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‘We will offer a warm welcome to our students, both in person and online’

The University buildings are partially reopening to students. And first-years will be able to discover real-life Leiden or The Hague during the introduction weeks this summer. Vice-Rector Hester Bijl describes what will be possible once more at the ‘one-and-a-half-metre university’. ‘We want to provide an academic education and a support network.’

Figuring out how best to reopen the University for in-person teaching has been – and still is – a real conundrum, says Hester Bijl. As Vice-Rector on the Executive Board she is responsible for the University’s teaching. She has also been named as the next Rector Magnificus. Bijl is pleased that students can partly return to the campus. From 8 June, students have once again been able to study at the University Library and faculty libraries, via an online reservation system. And on 15 June, some forms of small-scale teaching resumed, such as practicals in labs and the supervision of final-year students and students who, for various reasons, are finding online study at home difficult.

Vice-Rector Hester Bijl

Exams

Some exams will also be held on campus, but that is not yet possible for all exams. Bijl: ‘With some online exams, you have to invigilate, just like with in-person exams, and proctoring makes that possible. This is sensitive of course because of privacy. We understand people’s concerns and are discussing these with the University Council. Digital proctoring is a last resort. If an alternative form of examination is available – online or in person – that is what we will use.’

Social network

In the meantime, the entire University is working hard on roadmaps for the upcoming academic year. What will the first semester be like? ‘We now know how much capacity there is in the one-and-a-half-metre university and are giving priority to classes where your physical presence really does add something.’ These are mainly practicals, workgroups and tutor groups for new bachelor’s and master’s students. Bijl explains: ‘First-year bachelor’s students will be welcomed in small tutor groups of 10 to 15 students with a student and a lecturer at tutors. These groups will also serve as a social network. New students will therefore be able to get to grips with the degree programme, and their academic education and their social network will receive plenty of attention. We will offer a warm welcome to students, both in person and online.’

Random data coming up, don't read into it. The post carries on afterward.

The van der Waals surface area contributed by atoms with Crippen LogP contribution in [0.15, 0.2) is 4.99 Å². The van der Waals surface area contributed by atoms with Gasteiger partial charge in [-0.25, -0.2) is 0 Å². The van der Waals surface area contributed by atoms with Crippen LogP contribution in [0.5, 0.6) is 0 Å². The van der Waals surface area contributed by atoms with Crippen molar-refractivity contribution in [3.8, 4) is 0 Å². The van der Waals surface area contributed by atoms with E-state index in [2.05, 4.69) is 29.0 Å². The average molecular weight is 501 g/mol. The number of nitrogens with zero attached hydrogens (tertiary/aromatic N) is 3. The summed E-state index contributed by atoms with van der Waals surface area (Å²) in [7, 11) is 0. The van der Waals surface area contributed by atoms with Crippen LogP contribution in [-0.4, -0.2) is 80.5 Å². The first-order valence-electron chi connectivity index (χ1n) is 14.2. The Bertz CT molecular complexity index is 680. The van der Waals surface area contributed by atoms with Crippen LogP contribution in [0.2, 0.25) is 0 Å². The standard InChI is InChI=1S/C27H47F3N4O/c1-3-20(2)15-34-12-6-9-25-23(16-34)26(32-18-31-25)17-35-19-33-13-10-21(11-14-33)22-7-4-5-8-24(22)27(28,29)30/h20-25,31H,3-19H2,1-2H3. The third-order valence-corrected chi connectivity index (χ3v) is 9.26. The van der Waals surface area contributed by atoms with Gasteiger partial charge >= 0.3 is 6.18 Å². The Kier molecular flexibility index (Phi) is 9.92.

Introduction weeks such as EL CID are going ahead. First-years can come to Leiden and The Hague, but not all at the same time.

Extra coaching

New master’s students will receive extra coaching, at their faculty and online. The University is also looking into on-campus options for other groups of students. Large lectures will continue online for the time being. ‘We can make these appealing with the aid of videos and interaction such as digital question and answer sessions.’

Brain teaser

Bijl notes that the unpredictability of the corona pandemic makes it difficult to look very far into the future. ‘It’s a real brain teaser because we have to take account of the one-and-a-half-metres rule and the time slots that the government has imposed to reduce demand on public transport.’ As of 15 June, universities will only be able to teach between 11:00 and 15:00 and then after 20:00. ‘We are hoping that these hours will be extended for the new academic year, so that we can offer more on-campus campus. It’s worth noting that online teaching has meant progress for some groups such as international students who are unable to be here and students with a chronic illness.’

Exploring Leiden or The Hague